Know Before You Go: Voltage & Adapters in Scotland

by Keith Savage · 9 comments

Understanding which adapters to take to Scotland

In the last month I’ve written a couple of posts aimed at preparing first-time travelers to Scotland for a wonderful trip. I’ve tackled Scotland’s incredible right-to-roam policy and renting a car, and today I continue this so-called “Know Before You Go” series with another practical topic: Voltage, adapters, and things electrical. This is far from the sexiest thing to write about, but, since I can’t seem to travel without lugging around at least four devices, getting it wrong hurts.

There are two main areas you need to consider when ensuring your devices will work in other countries: Voltage and outlet adapters. Voltage is the “power” of the electricity coming through the outlet to devices. In most of the world (including Scotland), outlets are calibrated to 220v-240v. In the United States, however, our outlets are calibrated for 120v. The higher voltage in Scotland and other places is the result of a more modern electrical infrastructure that provides greater flexibility and nominally better energy efficiency. The United States’ more archaic system is simply the cost of being a pioneer.

What does this mean for travelers? Every device that can be charged via outlets is built to accept a certain voltage range. You need to ensure that your device can handle the higher voltage in Scotland. For example, though it’s a bit hard to see, the iPhone plug below lists the input as 100-240v. This means you can plug it into Scottish outlets with just an adapter (see below). It does not require a voltage converter.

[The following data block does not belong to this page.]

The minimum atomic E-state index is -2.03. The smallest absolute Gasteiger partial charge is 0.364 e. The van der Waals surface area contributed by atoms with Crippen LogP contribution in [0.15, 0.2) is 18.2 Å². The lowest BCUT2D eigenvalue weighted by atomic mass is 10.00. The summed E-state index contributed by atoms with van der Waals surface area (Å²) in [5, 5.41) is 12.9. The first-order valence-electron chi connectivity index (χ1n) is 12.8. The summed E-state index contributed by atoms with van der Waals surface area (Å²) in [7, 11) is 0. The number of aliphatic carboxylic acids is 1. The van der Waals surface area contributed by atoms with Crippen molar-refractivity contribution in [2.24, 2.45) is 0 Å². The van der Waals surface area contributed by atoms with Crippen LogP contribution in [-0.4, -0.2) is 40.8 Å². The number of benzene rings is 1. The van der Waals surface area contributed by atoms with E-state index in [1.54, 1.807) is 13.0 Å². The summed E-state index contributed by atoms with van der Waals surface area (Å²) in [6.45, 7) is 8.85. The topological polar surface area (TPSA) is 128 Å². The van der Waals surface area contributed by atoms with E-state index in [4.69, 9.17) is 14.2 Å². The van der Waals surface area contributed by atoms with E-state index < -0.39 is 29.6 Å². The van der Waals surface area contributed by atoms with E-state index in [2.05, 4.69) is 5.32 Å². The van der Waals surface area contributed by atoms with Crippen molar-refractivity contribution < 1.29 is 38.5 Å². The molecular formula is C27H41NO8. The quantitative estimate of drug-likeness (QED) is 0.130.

Voltage converter? Some older devices and appliances like hair dryers and curling irons may only accept 120v. If you tried plugging those into Scottish outlets you’d risk frying the device. In this situation, you need an adapter AND a voltage converter (pictured below). The converter steps down the voltage to the lower American voltage of 110v/120v. These days, most devices like laptops, smartphones, surfaces, etc. do not require a voltage converter, and truthfully I can’t remember the last time I brought one on a trip. The key here is to check all your devices to see what voltages they accept. If any list only 110v/120v, then you need to bring a converter.

Adapters are the other main concern. Outlet sockets in Scotland and the UK are different from the rest of the world. Everyone is different from everyone, really. As you can see in the pictures of UK adapters below, the adapters you need to use in Scotland have three massive, rectangular prongs spaced fairly far apart. The backsides of these adapters fit just about every other plug configuration on the planet. The number of adapters you want to bring depends on the number of devices you have, but trust me when I tell you that you don’t want to be fighting with your significant other for charging time. Just think of all the things you might need to charge: Laptop, phone, iPad, kindle, camera batteries, etc.

Important note: If you have any grounded, three-prong plugs, be sure to purchase an adapter that accepts three-pronged plugs. You can’t see it in the photo below, but the beige adapter accepts three-pronged plugs and the blue one does not. It seems obvious, but I made this mistake on a recent trip to Switzerland.